Mayor Catherine Pugh has come under scrutiny after The Baltimore Sun reported on her deal with the University of Maryland Medical System to distribute copies of her self-published children’s book series.
Pugh, who sits on the medical system’s board of directors, said she conformed with legal disclosure requirements, filing a form about the deal with the Maryland Health Services Cost Review Commission. Her self-published books, dubbed the “Healthy Holly” series, were distributed to schoolchildren and daycare centers.
So what do they say?
The books follow the life of a young African-American girl named Holly. She loves to jump rope, pick out fruit from the grocery store and play with her little brother, Herbie.
She introduces herself to readers, saying: “The fun part about exercise is that you can do it by yourself or with family and friends. … Welcome to my world where exercising is fun!!!”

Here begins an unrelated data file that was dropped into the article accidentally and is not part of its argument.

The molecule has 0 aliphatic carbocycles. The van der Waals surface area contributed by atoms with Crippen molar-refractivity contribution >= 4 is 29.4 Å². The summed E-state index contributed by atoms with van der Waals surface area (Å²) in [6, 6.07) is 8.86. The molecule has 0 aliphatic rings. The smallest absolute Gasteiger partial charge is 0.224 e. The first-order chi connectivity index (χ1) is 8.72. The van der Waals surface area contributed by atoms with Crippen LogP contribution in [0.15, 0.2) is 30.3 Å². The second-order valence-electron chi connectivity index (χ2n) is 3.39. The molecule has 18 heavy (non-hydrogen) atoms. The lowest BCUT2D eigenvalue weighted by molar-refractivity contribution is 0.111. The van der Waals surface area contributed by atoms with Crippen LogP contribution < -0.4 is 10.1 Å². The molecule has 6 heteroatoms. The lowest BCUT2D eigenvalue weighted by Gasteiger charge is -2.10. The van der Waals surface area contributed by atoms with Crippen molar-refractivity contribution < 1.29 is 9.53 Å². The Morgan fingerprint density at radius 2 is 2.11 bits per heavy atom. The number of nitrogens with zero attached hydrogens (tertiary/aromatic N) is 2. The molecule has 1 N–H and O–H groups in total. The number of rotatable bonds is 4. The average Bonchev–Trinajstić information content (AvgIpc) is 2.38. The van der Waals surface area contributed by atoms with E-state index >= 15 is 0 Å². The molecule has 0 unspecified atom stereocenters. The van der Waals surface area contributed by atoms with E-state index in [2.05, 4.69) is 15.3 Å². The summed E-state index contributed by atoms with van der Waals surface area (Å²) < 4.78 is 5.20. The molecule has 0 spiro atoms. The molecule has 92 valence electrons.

The books don’t mention Holly’s age, but she’s old enough to ride a bike — without training wheels.
Holly’s day is filled by outings with her parents, who often talk with their daughter about the importance of staying healthy.
“Exercise is when we walk and ride our bikes. It is when we play tennis. It is when we swim,” Holly’s father says on page 8 of the first installment, “Exercising Is Fun,” as the family plays tennis with an anthropomorphic ball wearing glasses.
In book two, titled “A Healthy Start for Herbie,” Holly’s parents bring home a little brother named Herbie. “This book is all about Herbie growing up healthy,” the introduction reads.
When Holly first meets Herbie, she is curious about his small size. “When will he be able to exercise?” she asks her dad. The family gives the baby milk and fruit to help him grow.
The third book in the series is called “Fruits Come in Colors like the Rainbow.” Holly accompanies her parents on a trip to the grocery store where, as a surprise, she gets to pick out the produce. She places apples, bananas and kiwi straight into her family’s shopping cart.